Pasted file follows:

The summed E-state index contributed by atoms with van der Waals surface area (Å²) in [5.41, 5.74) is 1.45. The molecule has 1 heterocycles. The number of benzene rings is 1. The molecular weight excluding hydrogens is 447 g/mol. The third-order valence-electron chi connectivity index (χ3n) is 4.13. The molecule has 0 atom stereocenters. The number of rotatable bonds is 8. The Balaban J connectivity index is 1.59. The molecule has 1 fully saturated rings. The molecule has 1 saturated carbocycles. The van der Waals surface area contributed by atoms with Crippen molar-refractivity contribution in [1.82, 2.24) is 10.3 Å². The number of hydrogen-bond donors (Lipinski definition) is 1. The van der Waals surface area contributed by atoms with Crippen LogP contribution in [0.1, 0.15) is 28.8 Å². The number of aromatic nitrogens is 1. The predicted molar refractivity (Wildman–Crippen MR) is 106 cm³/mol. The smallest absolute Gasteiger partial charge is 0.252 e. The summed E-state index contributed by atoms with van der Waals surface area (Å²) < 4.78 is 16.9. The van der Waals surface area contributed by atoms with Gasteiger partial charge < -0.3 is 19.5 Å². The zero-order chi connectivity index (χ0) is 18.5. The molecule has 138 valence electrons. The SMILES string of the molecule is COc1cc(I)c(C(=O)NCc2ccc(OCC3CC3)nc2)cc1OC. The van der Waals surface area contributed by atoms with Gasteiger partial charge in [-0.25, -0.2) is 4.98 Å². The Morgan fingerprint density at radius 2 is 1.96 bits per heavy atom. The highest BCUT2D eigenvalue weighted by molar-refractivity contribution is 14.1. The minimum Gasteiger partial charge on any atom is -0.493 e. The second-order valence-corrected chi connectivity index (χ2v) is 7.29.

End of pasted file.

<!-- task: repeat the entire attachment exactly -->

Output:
The summed E-state index contributed by atoms with van der Waals surface area (Å²) in [5.41, 5.74) is 1.45. The molecule has 1 heterocycles. The number of benzene rings is 1. The molecular weight excluding hydrogens is 447 g/mol. The third-order valence-electron chi connectivity index (χ3n) is 4.13. The molecule has 0 atom stereocenters. The number of rotatable bonds is 8. The Balaban J connectivity index is 1.59. The molecule has 1 fully saturated rings. The molecule has 1 saturated carbocycles. The van der Waals surface area contributed by atoms with Crippen molar-refractivity contribution in [1.82, 2.24) is 10.3 Å². The number of hydrogen-bond donors (Lipinski definition) is 1. The van der Waals surface area contributed by atoms with Crippen LogP contribution in [0.1, 0.15) is 28.8 Å². The number of aromatic nitrogens is 1. The predicted molar refractivity (Wildman–Crippen MR) is 106 cm³/mol. The smallest absolute Gasteiger partial charge is 0.252 e. The summed E-state index contributed by atoms with van der Waals surface area (Å²) < 4.78 is 16.9. The van der Waals surface area contributed by atoms with Gasteiger partial charge < -0.3 is 19.5 Å². The zero-order chi connectivity index (χ0) is 18.5. The molecule has 138 valence electrons. The SMILES string of the molecule is COc1cc(I)c(C(=O)NCc2ccc(OCC3CC3)nc2)cc1OC. The van der Waals surface area contributed by atoms with Gasteiger partial charge in [-0.25, -0.2) is 4.98 Å². The Morgan fingerprint density at radius 2 is 1.96 bits per heavy atom. The highest BCUT2D eigenvalue weighted by molar-refractivity contribution is 14.1. The minimum Gasteiger partial charge on any atom is -0.493 e. The second-order valence-corrected chi connectivity index (χ2v) is 7.29.